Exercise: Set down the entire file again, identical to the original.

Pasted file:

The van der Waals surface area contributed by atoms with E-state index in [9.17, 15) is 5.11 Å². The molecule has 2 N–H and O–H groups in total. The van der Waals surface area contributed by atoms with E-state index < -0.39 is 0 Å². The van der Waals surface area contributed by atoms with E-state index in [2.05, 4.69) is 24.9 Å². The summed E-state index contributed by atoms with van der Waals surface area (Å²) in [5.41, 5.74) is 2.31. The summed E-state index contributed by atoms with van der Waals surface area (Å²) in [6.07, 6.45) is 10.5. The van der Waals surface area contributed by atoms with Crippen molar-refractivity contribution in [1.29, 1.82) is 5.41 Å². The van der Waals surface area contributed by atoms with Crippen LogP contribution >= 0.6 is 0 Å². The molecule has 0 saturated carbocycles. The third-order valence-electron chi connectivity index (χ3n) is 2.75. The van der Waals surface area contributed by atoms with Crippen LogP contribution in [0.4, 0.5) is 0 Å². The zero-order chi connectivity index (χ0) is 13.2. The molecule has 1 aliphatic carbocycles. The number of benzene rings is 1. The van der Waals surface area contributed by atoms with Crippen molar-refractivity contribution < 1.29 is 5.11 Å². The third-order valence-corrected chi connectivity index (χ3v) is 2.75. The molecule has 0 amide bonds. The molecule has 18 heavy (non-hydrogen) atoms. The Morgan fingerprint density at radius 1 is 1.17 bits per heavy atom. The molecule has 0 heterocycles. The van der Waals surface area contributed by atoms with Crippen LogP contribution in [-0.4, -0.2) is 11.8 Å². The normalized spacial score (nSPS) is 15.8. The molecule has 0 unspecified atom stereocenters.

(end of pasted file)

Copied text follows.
The van der Waals surface area contributed by atoms with E-state index in [9.17, 15) is 5.11 Å². The molecule has 2 N–H and O–H groups in total. The van der Waals surface area contributed by atoms with E-state index < -0.39 is 0 Å². The van der Waals surface area contributed by atoms with E-state index in [2.05, 4.69) is 24.9 Å². The summed E-state index contributed by atoms with van der Waals surface area (Å²) in [5.41, 5.74) is 2.31. The summed E-state index contributed by atoms with van der Waals surface area (Å²) in [6.07, 6.45) is 10.5. The van der Waals surface area contributed by atoms with Crippen molar-refractivity contribution in [1.29, 1.82) is 5.41 Å². The van der Waals surface area contributed by atoms with Crippen LogP contribution >= 0.6 is 0 Å². The molecule has 0 saturated carbocycles. The third-order valence-electron chi connectivity index (χ3n) is 2.75. The van der Waals surface area contributed by atoms with Crippen LogP contribution in [0.4, 0.5) is 0 Å². The zero-order chi connectivity index (χ0) is 13.2. The molecule has 1 aliphatic carbocycles. The number of benzene rings is 1. The van der Waals surface area contributed by atoms with Crippen molar-refractivity contribution < 1.29 is 5.11 Å². The third-order valence-corrected chi connectivity index (χ3v) is 2.75. The molecule has 0 amide bonds. The molecule has 18 heavy (non-hydrogen) atoms. The Morgan fingerprint density at radius 1 is 1.17 bits per heavy atom. The molecule has 0 heterocycles. The van der Waals surface area contributed by atoms with Crippen LogP contribution in [-0.4, -0.2) is 11.8 Å². The normalized spacial score (nSPS) is 15.8. The molecule has 0 unspecified atom stereocenters.